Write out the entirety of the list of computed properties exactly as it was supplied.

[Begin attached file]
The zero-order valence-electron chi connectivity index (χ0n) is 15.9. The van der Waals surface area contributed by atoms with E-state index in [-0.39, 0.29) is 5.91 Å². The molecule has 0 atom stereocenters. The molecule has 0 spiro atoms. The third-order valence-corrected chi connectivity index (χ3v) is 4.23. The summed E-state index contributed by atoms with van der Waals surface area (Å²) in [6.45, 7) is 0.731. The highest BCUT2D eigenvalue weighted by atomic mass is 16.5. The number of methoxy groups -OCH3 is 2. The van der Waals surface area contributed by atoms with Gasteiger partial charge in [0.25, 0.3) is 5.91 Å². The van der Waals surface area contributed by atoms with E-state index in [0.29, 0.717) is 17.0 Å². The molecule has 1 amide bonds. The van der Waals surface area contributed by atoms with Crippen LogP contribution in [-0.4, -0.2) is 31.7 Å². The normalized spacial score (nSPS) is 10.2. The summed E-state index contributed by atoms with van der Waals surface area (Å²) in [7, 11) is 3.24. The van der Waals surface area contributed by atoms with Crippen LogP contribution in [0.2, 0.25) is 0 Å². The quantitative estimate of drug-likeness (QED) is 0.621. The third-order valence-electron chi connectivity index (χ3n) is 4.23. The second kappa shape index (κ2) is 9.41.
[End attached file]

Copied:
The zero-order valence-electron chi connectivity index (χ0n) is 15.9. The van der Waals surface area contributed by atoms with E-state index in [-0.39, 0.29) is 5.91 Å². The molecule has 0 atom stereocenters. The molecule has 0 spiro atoms. The third-order valence-corrected chi connectivity index (χ3v) is 4.23. The summed E-state index contributed by atoms with van der Waals surface area (Å²) in [6.45, 7) is 0.731. The highest BCUT2D eigenvalue weighted by atomic mass is 16.5. The number of methoxy groups -OCH3 is 2. The van der Waals surface area contributed by atoms with Gasteiger partial charge in [0.25, 0.3) is 5.91 Å². The van der Waals surface area contributed by atoms with E-state index in [0.29, 0.717) is 17.0 Å². The molecule has 1 amide bonds. The van der Waals surface area contributed by atoms with Crippen LogP contribution in [-0.4, -0.2) is 31.7 Å². The normalized spacial score (nSPS) is 10.2. The summed E-state index contributed by atoms with van der Waals surface area (Å²) in [7, 11) is 3.24. The van der Waals surface area contributed by atoms with Crippen LogP contribution in [0.2, 0.25) is 0 Å². The quantitative estimate of drug-likeness (QED) is 0.621. The third-order valence-electron chi connectivity index (χ3n) is 4.23. The second kappa shape index (κ2) is 9.41.